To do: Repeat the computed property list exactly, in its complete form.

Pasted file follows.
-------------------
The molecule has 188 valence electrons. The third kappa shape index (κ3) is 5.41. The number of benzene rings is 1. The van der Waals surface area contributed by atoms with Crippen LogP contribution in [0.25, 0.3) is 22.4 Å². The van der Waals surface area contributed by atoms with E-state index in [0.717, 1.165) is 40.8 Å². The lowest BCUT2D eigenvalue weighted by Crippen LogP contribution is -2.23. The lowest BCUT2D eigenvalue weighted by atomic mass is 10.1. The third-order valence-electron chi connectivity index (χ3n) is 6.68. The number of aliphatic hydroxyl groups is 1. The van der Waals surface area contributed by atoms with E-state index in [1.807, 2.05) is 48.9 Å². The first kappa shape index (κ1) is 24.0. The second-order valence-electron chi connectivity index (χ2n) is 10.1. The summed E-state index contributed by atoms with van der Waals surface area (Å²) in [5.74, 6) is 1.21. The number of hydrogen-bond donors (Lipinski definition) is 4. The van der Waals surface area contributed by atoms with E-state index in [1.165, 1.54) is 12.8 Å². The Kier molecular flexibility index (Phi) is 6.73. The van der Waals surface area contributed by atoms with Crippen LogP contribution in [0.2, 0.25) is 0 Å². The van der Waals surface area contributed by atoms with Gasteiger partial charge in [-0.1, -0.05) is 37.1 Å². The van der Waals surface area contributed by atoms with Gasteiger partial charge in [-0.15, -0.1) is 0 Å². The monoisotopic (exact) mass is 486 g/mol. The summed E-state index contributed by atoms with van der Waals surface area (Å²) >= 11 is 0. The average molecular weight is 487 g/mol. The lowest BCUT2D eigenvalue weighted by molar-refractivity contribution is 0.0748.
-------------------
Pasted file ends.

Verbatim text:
The molecule has 188 valence electrons. The third kappa shape index (κ3) is 5.41. The number of benzene rings is 1. The van der Waals surface area contributed by atoms with Crippen LogP contribution in [0.25, 0.3) is 22.4 Å². The van der Waals surface area contributed by atoms with E-state index in [0.717, 1.165) is 40.8 Å². The lowest BCUT2D eigenvalue weighted by Crippen LogP contribution is -2.23. The lowest BCUT2D eigenvalue weighted by atomic mass is 10.1. The third-order valence-electron chi connectivity index (χ3n) is 6.68. The number of aliphatic hydroxyl groups is 1. The van der Waals surface area contributed by atoms with E-state index in [1.807, 2.05) is 48.9 Å². The first kappa shape index (κ1) is 24.0. The second-order valence-electron chi connectivity index (χ2n) is 10.1. The summed E-state index contributed by atoms with van der Waals surface area (Å²) in [5.74, 6) is 1.21. The number of hydrogen-bond donors (Lipinski definition) is 4. The van der Waals surface area contributed by atoms with E-state index in [1.165, 1.54) is 12.8 Å². The Kier molecular flexibility index (Phi) is 6.73. The van der Waals surface area contributed by atoms with Crippen LogP contribution in [0.2, 0.25) is 0 Å². The van der Waals surface area contributed by atoms with Gasteiger partial charge in [-0.1, -0.05) is 37.1 Å². The van der Waals surface area contributed by atoms with Gasteiger partial charge in [-0.15, -0.1) is 0 Å². The monoisotopic (exact) mass is 486 g/mol. The summed E-state index contributed by atoms with van der Waals surface area (Å²) >= 11 is 0. The average molecular weight is 487 g/mol. The lowest BCUT2D eigenvalue weighted by molar-refractivity contribution is 0.0748.